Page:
Inflation continued to grip the U.S. economy in October as the soaring cost of rents and food kept consumer prices running near a 40-year-high.
The Labor Department said Thursday the consumer price index, a broad measure of the price for everyday goods, including gasoline, groceries and rents, rose 0.4% in October from the previous month. Prices climbed 7.7% on an annual basis.
Those figures were both lower than the 8% headline figure and 0.5% monthly increase forecast by Refinitiv economists, a potentially reassuring sign for the Federal Reserve as it tries to tame runaway inflation with a series of aggressive interest rate hikes. It marked the slowest annual inflation rate since January.
In another sign that suggests underlying inflationary pressures in the economy are starting to slow, core prices — which strip out the more volatile measurements of food and energy — climbed 0.3% in October from the previous month, down from 0.6% in September. From the same time last year, core prices jumped 6.3%.
"Inflation slowing to its lowest annual rate since January is news that both the Fed and investors can get behind," said Mike Loewengart, the head of model portfolio construction at Morgan Stanley. "But remember that even as we see a slowdown, prices remain elevated and have a long way to go before normalizing."
Here is a breakdown of where Americans are seeing prices rise the fastest — and where there has been some reprieve from higher inflation — as they continue to wrestle with the worst sticker shock in a generation:
Food has been one of the most visceral reminders of red-hot inflation for Americans, with grocery prices climbing 0.5% over the month, according to unadjusted figures. On an annual basis, food prices have soared 12.4%.
Consumers paid more for a number of everyday staples in October. The cost of eggs, for instance, surged 10.1% in the one-month period from September to October. Other necessities that increased in price included cereal (0.6%), bread (0.9%), fresh fish and seafood (0.6%) and fresh vegetables (0.5%), including tomatoes (2.5%) and lettuce (3.3%).
In another worrisome trend that will further squeeze U.S. households, shelter costs, which account for about 40% of the core inflation increase, rose 0.7% for the month.
On an annual basis, shelter costs have climbed 6.9% over the past year, the fastest increase since 1982.
Rent costs jumped 0.8% over the month and 7.5% on an annual basis. Rising rents are a concerning development because higher housing costs most directly and acutely affect household budgets. Another data point that measures how much homeowners would pay in equivalent rent if they had not bought their home, climbed 0.7% in October from the previous month.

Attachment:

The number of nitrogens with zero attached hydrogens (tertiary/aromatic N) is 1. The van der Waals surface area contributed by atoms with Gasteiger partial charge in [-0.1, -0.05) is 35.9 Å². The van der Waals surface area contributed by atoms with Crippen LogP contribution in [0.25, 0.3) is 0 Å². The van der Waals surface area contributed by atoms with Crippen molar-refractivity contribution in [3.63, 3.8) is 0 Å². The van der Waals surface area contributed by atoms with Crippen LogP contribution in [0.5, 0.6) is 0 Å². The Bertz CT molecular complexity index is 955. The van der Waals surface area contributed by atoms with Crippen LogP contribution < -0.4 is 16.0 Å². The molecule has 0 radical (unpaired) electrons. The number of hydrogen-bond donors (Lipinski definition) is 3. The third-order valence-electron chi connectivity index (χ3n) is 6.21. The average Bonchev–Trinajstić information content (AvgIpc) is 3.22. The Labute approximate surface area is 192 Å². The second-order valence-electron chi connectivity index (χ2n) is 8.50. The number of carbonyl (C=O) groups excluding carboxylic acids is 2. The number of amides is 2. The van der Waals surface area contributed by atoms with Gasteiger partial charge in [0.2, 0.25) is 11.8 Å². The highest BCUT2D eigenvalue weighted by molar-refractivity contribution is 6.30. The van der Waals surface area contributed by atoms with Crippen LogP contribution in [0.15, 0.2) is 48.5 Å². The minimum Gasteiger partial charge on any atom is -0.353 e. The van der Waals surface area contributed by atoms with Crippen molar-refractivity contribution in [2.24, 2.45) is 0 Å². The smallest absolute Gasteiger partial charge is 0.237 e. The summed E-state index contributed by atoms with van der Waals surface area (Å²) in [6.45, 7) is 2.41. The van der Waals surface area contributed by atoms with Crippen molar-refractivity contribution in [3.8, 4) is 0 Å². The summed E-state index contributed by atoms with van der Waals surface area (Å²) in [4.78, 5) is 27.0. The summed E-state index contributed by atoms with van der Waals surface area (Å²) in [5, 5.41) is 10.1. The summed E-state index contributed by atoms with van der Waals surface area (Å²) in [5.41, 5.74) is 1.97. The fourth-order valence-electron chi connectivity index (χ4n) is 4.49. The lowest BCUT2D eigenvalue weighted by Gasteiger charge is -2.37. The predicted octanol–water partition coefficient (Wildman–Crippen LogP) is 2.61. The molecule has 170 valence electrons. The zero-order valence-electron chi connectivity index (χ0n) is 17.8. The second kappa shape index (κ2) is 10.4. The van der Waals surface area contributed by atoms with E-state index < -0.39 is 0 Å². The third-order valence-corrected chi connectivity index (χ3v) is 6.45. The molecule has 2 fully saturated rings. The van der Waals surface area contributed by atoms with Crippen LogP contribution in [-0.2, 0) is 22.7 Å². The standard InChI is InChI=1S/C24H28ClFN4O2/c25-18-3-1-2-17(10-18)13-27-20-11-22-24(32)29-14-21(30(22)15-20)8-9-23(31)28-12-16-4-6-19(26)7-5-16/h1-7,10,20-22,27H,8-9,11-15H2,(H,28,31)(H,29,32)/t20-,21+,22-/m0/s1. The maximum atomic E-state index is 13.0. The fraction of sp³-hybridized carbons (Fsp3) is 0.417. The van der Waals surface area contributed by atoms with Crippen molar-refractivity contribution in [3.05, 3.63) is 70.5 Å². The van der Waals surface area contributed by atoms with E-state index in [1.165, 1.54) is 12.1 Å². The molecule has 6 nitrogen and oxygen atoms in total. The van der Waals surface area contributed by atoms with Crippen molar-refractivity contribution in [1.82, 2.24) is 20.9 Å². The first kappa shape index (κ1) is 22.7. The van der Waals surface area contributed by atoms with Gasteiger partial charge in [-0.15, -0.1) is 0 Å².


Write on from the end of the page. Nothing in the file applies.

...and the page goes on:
With food and shelter costs continuing to march higher, U.S. households are facing increased financial pressure. Average hourly earnings actually declined 0.1% in October on an inflation-adjusted basis. Compared with the previous year, earnings are down 2.8%, according to a separate BLS report.
"Shelter costs rose in October and contributed to over half of the rise in total inflation," said Jeffrey Roach, chief economist at LPL Financial. "As the housing market cools, this category will also ease, but we may have to wait until next year before it meaningfully dampens headline inflation."
Gas prices surged 4% in October after declining the previous two months, according to the adjusted inflation data. The increase came as the Saudi-led OPEC and its allies, known as OPEC+, announced they would cut oil production by 2 million barrels.
The average price for a gallon of regular gas was $3.80 nationwide Thursday, according to AAA. Still, that marks a major drop from the record high of $5.01 set in mid-June, and is down from one month ago, when prices sat at $3.91. By comparison, one year ago, the average price of gas sat around $3.41.
In total, energy prices rose 1.8% last month, boosted by a 19.8% spike in fuel oil.
Unfortunately for Americans who needed to buy a car in September, the price of new vehicles continued to march higher.
The cost of new vehicles is up 8.4% from the prior year, according to the unadjusted data, largely because semiconductor shortages continue to delay car manufacturing. On a monthly basis, the price of new vehicles rose 0.5%, according to the unadjusted Labor Department data.
However, used car and truck prices, which have been a major component of the inflation increase, actually fell 2.3% in October from the previous month. The cost of a used car or truck is still about 2% higher than it was one year ago.
Travel and transportation
Airline fares rose again in October, with prices up 3.5% from the previous month. Tickets are up 42.9% over the past year, according to unadjusted data — in part because airlines are passing along the cost of more expensive fuel to consumers.